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He’s back! Mislawchuk bounces back at WTCS Abu Dhabi

Canadian Olympian "back racing rather than participating"

Photo by: World Triathlon/ Wagner Araujo

Since his second consecutive 15th-place finish at the Olympics in Tokyo in 2021, Canada’s Tyler Mislawchuk has struggled to regain the form that, at one point, saw him heading to Tokyo as one of the pre-race favourites. That was after his dramatic win at the Tokyo Test Event in 2019, along with four World Cup wins and a podium at WTCS Montreal, but then the pandemic hit.

Seemingly ready to perform in Tokyo, Mislawchuk struggled with an Achilles tendon injury and wasn’t able to put together the run performance that would have placed him higher at his second Olympics. Things didn’t really get much better in 2022.

“It’s been bad luck,” he said in an interview at the Commonwealth Games last year. “I’ve had a chest infection, lung infection, COVID twice. Bad luck, but it can’t last forever. I’m healthy and fit right now, so it’s just disappointing that I couldn’t do it on the day.”

In Birmingham, Mislawchuk got dunked during the swim (by “one of the men who finished on the podium,” he would say after the race). Things only got worse from there.

Related: Welcome to the Yee and Wilde Show – the Commonwealth Games in Words and Pictures

“I jumped on my bike and my tire popped when I jumped on my saddle,” he said. “So I rode 2.5 km and changed it, but my gears wouldn’t work with the new wheel, so I couldn’t continue.”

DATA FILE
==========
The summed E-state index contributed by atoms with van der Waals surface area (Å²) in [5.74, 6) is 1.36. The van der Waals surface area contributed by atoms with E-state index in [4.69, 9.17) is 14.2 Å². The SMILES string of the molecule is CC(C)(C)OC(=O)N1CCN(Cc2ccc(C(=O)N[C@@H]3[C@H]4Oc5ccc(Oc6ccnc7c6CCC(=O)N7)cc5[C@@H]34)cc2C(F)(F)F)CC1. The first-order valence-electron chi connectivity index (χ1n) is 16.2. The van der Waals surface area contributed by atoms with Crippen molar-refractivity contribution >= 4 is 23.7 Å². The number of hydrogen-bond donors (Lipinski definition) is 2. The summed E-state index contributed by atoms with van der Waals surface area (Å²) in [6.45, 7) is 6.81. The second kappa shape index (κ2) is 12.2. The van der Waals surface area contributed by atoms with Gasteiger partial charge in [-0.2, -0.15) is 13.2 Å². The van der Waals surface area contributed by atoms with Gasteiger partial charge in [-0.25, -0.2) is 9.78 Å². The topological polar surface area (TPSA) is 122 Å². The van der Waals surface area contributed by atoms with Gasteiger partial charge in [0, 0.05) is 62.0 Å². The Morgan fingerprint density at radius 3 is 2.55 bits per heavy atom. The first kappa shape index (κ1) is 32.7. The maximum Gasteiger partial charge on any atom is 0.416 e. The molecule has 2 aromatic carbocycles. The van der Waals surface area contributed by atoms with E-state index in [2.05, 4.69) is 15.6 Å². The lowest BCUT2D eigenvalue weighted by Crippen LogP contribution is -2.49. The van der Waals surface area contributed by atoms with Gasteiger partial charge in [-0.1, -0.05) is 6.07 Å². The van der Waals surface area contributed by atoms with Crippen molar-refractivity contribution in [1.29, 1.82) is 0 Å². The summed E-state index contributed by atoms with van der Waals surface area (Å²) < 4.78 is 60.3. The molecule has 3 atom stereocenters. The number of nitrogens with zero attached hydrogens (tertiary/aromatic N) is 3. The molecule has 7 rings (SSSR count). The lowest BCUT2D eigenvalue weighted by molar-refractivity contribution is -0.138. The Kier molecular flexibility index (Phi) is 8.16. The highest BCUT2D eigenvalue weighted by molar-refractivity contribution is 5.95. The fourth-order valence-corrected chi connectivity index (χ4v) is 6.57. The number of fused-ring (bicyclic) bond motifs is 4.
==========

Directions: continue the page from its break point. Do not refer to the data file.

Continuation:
The season ended with a 35th-place finish at the Grand Final in Abu Dhabi. A great performance for many, but not for someone considered amongst the top in the sport.

All of which made today’s 12th-place performance for Mislawchuk that much more satisfying. Were it not for an unfortunate 10-second penalty he received when his goggles fell and ended up centimetres away from his equipment box in transition, he certainly would have finished in the top-10, and possibly even higher.

“This is something that finally makes sense after a tough 18 months. There are not many people who still believed that I can run at the front of a WTCS, and I tell you what, it feels pretty darn good,” said Mislawchuk.

“It’s not ideal to have the penalty. It likely cost me a fifth or sixth-place finish,” he said. “More importantly, today was about being back racing rather than participating. Being at the front of a race, mixing it up with the guys. It is exactly what I needed for my head, so I’m pretty stoked with it. I want to thank everyone in my corner who have stuck with me through a rocky period and hopefully this is the start of sunnier days.”